Viewtiful Joe

TV review by
Scout Davidson, Common Sense Media
Viewtiful Joe TV Poster Image
Subpar Power Rangers rip-off has muddled messages.

Parents say

age 5+
Based on 1 review

Kids say

age 7+
Based on 2 reviews

A lot or a little?

The parents' guide to what's in this TV show.

Positive Messages

The hero is lazy; a girl runs away from home after fighting with her mom; the villains constantly resort to unprovoked violence.

Violence

Monsters threaten children; a truck is thrown with people in the cab; swords are used; and there is a lot of fighting.

Sex
Language

No profanity, but the hero's speech pattern is, like, totally exaggerated '90s slacker-speak, dude -- not really the kind of thing many parents want their kids to emulate.

Consumerism

No reference to specific products per se, but materialism is rampant. Cell phones play an important role in one episode; cheeseburgers are the hero's motivation in another.

Drinking, Drugs & Smoking

What parents need to know

Parents need to know that this series features a somewhat lazy superhero with questionable motivations. While Joe is a reluctant role model, his sidekick Blue, when he appears in an episode at all, always nudges him in the right direction. Parents should also be aware that the show's villains include a gigantic, weapon-laden lizard, a bat-like creature with a French accent, and a half-man/half-shark monster that could be quite frightening to younger viewers. A quick preview might be a good idea.

User Reviews

  • Parents say
  • Kids say
Adult Written byNasami April 9, 2008

Life is Viewtiful!

Viewtiful Joe is a awesome show, made just to have fun. Sadly it's a victim of american censorship, reducing the plot, cutting required episodes needed to... Continue reading
Teen, 15 years old Written byEvan182 March 3, 2010

Viewtiful Joe

This is alright for a kids show. I haven't seen it in a while. But common sense got the review wrong. The show was based on a gamecube game. So it's c... Continue reading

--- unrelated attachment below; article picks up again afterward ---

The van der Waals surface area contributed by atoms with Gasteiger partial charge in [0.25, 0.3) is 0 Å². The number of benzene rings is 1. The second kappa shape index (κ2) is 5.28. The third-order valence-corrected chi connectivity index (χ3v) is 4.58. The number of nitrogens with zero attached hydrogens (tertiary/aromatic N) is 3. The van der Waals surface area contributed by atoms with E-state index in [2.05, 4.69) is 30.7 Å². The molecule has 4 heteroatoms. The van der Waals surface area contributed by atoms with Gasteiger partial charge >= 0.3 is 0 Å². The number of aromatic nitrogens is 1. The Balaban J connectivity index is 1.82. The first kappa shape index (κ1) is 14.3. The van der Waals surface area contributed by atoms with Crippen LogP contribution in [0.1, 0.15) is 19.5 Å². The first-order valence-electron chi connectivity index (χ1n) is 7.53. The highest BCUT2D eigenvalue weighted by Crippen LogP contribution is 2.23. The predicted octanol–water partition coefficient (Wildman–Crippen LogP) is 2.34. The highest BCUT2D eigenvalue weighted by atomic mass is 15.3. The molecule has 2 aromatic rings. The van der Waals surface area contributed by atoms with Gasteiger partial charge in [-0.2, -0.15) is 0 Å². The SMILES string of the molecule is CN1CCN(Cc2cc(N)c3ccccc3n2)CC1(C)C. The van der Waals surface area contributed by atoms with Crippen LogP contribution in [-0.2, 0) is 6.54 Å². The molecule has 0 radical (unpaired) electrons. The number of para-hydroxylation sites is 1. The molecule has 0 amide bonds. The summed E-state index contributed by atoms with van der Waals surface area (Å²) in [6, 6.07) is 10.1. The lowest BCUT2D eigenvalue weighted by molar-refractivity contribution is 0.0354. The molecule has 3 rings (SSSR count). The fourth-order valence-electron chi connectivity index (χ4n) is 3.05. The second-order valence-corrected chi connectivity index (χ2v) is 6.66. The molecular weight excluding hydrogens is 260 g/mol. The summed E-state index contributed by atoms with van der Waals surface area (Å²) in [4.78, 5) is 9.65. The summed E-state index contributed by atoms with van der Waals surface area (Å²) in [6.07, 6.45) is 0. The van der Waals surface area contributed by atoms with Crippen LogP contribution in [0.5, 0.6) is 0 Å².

Kid, 8 years old June 22, 2014

Okay.

Viewtiful Joe is inappropriate. The show is also innertaining. Also, the show is a little bit cheesy.

What's the story?

Joe is an average guy whose girlfriend, Silvia, is whisked away to another dimension called Movieland and held captive. Joe's favorite superhero, Captain Blue, gives Joe super powers, transforming him into \"Viewtiful Joe\" so he can go off in pursuit of her captors. His sidekick is a pre-teen called Captain Blue, Jr. -- a kid version Captain Blue.

Is it any good?

VIEWTIFUL JOE is a terrible cartoon on a number of levels: The animation is shoddy, the dialogue is limp and forced, the pacing is awkward, and the plots don't make any sense. That said, the sad fact remains that a lot of younger viewers might really like it. It's a flashy, fight-filled, Japanese-style action show led by a super-cool hipster dude who slings one-liners and loves a good cheeseburger. What's more, no explanation is ever given as to why Silvia has been taken, why Joe is given his powers, or what the name "Viewtiful Joe" even means. Beyond that, Silvia doesn't even appear in many episodes -- Joe seems to just go on various nonsensical adventures involving random characters, and never in Movieland -- making the show's opening credits exposition of the "main" plot a complete waste of time.

With its aggressive fight scenes and slangy language, Viewtiful Joe seems aimed at 12- to 14-year- old boys. The problem, however, is that the show's messages are so simplistic, and the dialogue so lame, that no child past the age of 8 would want to sit through it. Children younger than 8 will probably feel mature when they watch this "big kid" cartoon, but some sequences are oddly terrifying -- for instance, a scene on a ghostly train in which a room full of floating toys suddenly turn on Joe and attack him for no apparent reason. This is the stuff nightmares are made of.

Talk to your kids about ...

  • Families can talk about the different characters' motivations from episode to episode. For instance, why might a child think running away from home is a good solution to their problems? What other solutions could be better? Parents could also talk about the importance of working toward a desired goal, rather than just doing as little as possible and simply hoping for the best. When Joe really wants a cheeseburger, is it okay to ignore his responsibilities? What happens when we ignore the things that need to be done?

TV details

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